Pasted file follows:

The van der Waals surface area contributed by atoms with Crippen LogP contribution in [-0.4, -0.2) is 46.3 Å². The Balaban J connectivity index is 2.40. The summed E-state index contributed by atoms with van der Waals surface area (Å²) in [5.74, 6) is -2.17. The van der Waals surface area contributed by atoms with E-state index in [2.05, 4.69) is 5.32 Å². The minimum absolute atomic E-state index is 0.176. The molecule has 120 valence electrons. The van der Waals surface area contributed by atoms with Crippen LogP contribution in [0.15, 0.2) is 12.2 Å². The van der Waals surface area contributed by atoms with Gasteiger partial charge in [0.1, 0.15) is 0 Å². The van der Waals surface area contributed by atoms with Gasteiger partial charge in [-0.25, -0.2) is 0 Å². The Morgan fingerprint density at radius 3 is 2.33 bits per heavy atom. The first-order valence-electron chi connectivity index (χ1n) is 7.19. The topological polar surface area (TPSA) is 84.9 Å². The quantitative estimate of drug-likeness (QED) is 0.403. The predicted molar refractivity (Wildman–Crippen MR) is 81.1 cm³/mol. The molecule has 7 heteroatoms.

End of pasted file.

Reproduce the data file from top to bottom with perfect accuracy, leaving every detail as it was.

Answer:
The van der Waals surface area contributed by atoms with Crippen LogP contribution in [-0.4, -0.2) is 46.3 Å². The Balaban J connectivity index is 2.40. The summed E-state index contributed by atoms with van der Waals surface area (Å²) in [5.74, 6) is -2.17. The van der Waals surface area contributed by atoms with E-state index in [2.05, 4.69) is 5.32 Å². The minimum absolute atomic E-state index is 0.176. The molecule has 120 valence electrons. The van der Waals surface area contributed by atoms with Crippen LogP contribution in [0.15, 0.2) is 12.2 Å². The van der Waals surface area contributed by atoms with Gasteiger partial charge in [0.1, 0.15) is 0 Å². The van der Waals surface area contributed by atoms with Gasteiger partial charge in [-0.25, -0.2) is 0 Å². The Morgan fingerprint density at radius 3 is 2.33 bits per heavy atom. The first-order valence-electron chi connectivity index (χ1n) is 7.19. The topological polar surface area (TPSA) is 84.9 Å². The quantitative estimate of drug-likeness (QED) is 0.403. The predicted molar refractivity (Wildman–Crippen MR) is 81.1 cm³/mol. The molecule has 7 heteroatoms.